Switching gears and going back to work for another felt like an immense relief, once I allowed myself to really consider the option. No longer would I have to stress about when my phone would ring next, about what to do for marketing and how to get clients, about finding content for never-ending social media posts, about wondering what would actually be effective out of the umpteenth efforts I’d made to get my name out there. Now I could simply show up to work, patients would be there, and I could do my job and go home with a paycheck.
Most happily, this new arrangement has even assuaged many of my general fears about working out of the house at all when I have young children starting preschool and beyond. I was so confused how anyone could work when their kids have early release days every Friday, have one or more days a month with no school (adding up to way more than typical PTO allotments), and are done with school at 3:00pm after not starting until 8:30. The daycare situation seems to get even more complicated when kids aren’t home all day every day, but have these less-than-a-full-day-of-work windows at school and still need supervision when home.
My new job is at an assisted living facility, where the average patient is 82 years old. They have earned the right to slow, lazy mornings and do not want to be seen before 8:30 at the earliest, and they are generally ready to be done with appointments by 4:00 in order to get ready for that early dinner. So the hours will perfectly fit my life moving forward, and I have a boss that truly respects the work-life-family juggle and is willing to make my job fit into my life rather than the usual vice versa.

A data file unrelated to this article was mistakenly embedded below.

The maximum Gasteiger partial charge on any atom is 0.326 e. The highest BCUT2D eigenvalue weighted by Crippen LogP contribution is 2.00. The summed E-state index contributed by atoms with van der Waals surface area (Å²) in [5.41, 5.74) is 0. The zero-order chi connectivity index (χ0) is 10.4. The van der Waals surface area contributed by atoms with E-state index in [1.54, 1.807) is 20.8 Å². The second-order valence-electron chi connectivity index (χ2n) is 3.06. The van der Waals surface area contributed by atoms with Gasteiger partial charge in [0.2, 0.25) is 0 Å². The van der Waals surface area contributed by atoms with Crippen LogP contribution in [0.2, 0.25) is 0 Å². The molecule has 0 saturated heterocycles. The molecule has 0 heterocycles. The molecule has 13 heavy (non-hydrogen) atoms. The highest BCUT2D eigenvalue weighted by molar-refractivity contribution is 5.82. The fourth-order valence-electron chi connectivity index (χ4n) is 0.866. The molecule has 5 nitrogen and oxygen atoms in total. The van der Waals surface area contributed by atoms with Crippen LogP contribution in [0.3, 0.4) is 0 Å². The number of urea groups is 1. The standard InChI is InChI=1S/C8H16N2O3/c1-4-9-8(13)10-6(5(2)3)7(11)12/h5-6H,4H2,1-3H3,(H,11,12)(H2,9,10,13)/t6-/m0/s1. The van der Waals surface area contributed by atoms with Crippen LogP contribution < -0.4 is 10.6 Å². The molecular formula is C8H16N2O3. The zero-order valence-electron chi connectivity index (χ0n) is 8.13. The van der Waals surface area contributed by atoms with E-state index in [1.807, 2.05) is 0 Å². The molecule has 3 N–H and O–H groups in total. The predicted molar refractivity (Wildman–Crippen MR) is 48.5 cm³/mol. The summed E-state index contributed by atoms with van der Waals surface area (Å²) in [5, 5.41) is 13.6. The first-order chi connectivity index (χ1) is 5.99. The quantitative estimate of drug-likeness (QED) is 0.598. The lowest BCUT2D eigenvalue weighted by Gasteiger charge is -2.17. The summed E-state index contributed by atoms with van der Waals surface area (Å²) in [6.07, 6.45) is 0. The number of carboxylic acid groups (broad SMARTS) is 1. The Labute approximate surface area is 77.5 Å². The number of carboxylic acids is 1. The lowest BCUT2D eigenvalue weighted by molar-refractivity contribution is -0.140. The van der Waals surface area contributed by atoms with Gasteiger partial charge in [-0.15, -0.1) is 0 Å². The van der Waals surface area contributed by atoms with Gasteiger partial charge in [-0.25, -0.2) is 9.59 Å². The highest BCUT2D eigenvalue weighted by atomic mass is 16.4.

Add to that the regular paycheck and the weight that takes off my husband’s shoulders, and I am feeling pretty optimistic about the future again. While I would have loved Flourish to live up to its name and continued working for myself, it simply wasn’t meant to be at this time, and that is perfectly ok. Despite the title of this post, I don’t actually feel like I quit, but rather like I pivoted and adapted, as we are forced to do so often in life.
Nothing in life goes according to plan, and if it has been for you so far, just wait. The only constant in life is change, and we cannot see the future. In my job interview, my now boss asked me where I saw myself in five years, and I laughed out loud. “Umm…living on Mars?” I have no idea. The chaos of the last two+ years has only highlighted the fact of how little we know about what will happen and how little control we actually have over our lives. We can control our reactions and how well we adapt to the road bumps and chaos, but there’s no controlling the chaos.
So here’s to being flexible, adaptable, willing and able to change. I’m grateful to work in a career that is typically in demand, so I could become employed again. I’m grateful to have survived the pandemic, to have my family intact, to not be camping on the side of the highway like so many new people I’ve seen. I’m grateful to get to continuing living this beautiful, horrific, chaotic, destructive, and joyful thing called Life.